The Blue and Gold

Net Neutrality: What’s the Deal?

Aditya Kishore, Author/Editor

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Net neutrality and its pending repeal is a hot topic. Propaganda is flying from both sides of the debate, with some saying net neutrality will “free the internet,” and others saying it will “destroy the internet.” So, who’s correct? In reality, the answer is closer to the latter, as opposed to the former. But to understand this, one must first grasp exactly what net neutrality is. Net neutrality, at its essence, places severe restrictions on what internet service providers (such as Comcast, AT&T, Verizon, T-Mobile, Sprint, etc.) can add a paywall to or block altogether. These internet service providers (ISPs) are not allowed to charge people for faster internet, or block certain websites, based on business opportunities.  If the protection of net neutrality is removed, any ISP could then take advantage of the general population.

 

This is the reason the now-pending net neutrality repeal is opposed by  a large percentage of the  population. Only ISPs stand to benefit from this bill, and they would do this by exploiting Americans’ need for internet access. Unfortunately, the repeal has already been passed through the FCC (Federal Communications Commission), despite a very low public acceptance rate. However, there might still be hope; Congress has forced a vote regarding net neutrality, and there’s various lawsuits challenging whether the repeal is Constitutional. However, neither method is likely to be our savior. Any bill passed by Congress would need the seal of approval from President Trump in order to take effect, and the Supreme Court holds Trump appointee Neil Gorusch, as well as various Trump-supporting judges. Mr. Trump is an avid supporter of net neutrality’s repeal. Therefore, it is most likely the pending repeal of net neutrality will go through.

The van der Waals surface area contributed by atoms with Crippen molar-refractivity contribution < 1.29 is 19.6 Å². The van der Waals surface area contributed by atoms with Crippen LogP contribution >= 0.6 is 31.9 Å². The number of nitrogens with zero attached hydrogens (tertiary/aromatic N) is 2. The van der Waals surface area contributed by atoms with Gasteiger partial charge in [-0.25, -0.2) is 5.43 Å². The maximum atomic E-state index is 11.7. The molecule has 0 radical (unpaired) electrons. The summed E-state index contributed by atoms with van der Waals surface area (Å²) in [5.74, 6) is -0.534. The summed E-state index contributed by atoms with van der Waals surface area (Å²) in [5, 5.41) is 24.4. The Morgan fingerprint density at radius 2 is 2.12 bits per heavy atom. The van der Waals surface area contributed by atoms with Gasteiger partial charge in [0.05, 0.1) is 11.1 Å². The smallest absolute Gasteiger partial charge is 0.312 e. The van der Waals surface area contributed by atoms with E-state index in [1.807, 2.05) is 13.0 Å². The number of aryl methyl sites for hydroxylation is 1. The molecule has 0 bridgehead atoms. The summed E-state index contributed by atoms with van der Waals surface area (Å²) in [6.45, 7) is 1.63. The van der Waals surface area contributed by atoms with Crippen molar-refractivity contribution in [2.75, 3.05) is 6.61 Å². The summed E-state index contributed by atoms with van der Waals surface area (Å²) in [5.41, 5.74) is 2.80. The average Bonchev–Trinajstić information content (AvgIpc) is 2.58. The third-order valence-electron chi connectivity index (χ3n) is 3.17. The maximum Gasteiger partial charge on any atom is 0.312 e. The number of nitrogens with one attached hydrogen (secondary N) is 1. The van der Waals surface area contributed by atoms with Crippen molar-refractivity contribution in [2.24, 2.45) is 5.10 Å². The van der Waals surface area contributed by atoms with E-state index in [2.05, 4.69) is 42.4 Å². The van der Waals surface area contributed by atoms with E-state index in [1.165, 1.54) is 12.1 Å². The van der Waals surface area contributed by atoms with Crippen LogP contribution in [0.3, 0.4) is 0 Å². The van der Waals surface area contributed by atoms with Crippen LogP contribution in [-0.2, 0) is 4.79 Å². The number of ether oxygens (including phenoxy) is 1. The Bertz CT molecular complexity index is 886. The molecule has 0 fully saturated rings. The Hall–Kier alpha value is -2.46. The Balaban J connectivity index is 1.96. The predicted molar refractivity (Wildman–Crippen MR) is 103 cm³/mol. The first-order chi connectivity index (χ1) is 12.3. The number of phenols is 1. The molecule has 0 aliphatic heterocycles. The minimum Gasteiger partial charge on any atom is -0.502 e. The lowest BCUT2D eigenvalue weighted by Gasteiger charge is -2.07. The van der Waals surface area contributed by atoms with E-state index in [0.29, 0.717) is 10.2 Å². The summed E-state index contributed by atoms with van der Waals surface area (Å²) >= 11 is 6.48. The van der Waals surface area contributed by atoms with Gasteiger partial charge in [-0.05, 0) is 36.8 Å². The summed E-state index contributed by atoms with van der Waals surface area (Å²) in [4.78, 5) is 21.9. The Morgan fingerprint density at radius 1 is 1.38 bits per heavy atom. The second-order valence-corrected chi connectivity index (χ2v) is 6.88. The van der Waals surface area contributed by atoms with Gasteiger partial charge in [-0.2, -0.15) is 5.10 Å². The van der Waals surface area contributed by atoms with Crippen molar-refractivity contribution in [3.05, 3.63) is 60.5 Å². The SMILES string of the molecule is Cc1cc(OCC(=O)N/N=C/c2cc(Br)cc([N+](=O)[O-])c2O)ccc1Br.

So what would a possible net neutrality repeal look like? Contrary to popular belief, it would not mean that sites such as Youtube and Facebook would be blocked, for this would create such backlash that an ISP attempting would immediately see severe loss in profits. What it could mean, however, is a tiered internet. This means companies will charge extra for ‘high-speed’ internet. A ‘basic’ package would offer ridiculously slow internet. This will be an issue in areas where there is only one ISP choice, because the slow internet will be a killer for people who can’t afford a ‘high-speed’ package. ISP companies would potentially speed up their own and affiliated sites, and websites that pay extra to speed up their site in basic packages. Therefore, the repeal is a killer for small businesses, who will have to pay exorbitant fees to keep their sites on the high-speed track. Big companies can afford to pay, but small companies will be faced with a tough choice: surrender an advantage to competition, or risk losing profits.

One can clearly establish, then, that the net neutrality repeal is simultaneously disastrous for the internet yet unavoidable. Is there anything we can do to help? Not really. Net neutrality will be repealed and it will be bad for the internet. However, to minimize the damage, we should take away our business from companies that violate our internet rights. Those of us in a position to readily switch ISP’s have both a responsibility and a reason to shun those ISP’s that will inevitably overstep their boundaries and block or slow our favorite sites. Without the profits of their customers, the Comcasts and Time Warners of the world will back off and America will be spared from the brunt of the damage caused by net neutrality’s ill-planned repeal.

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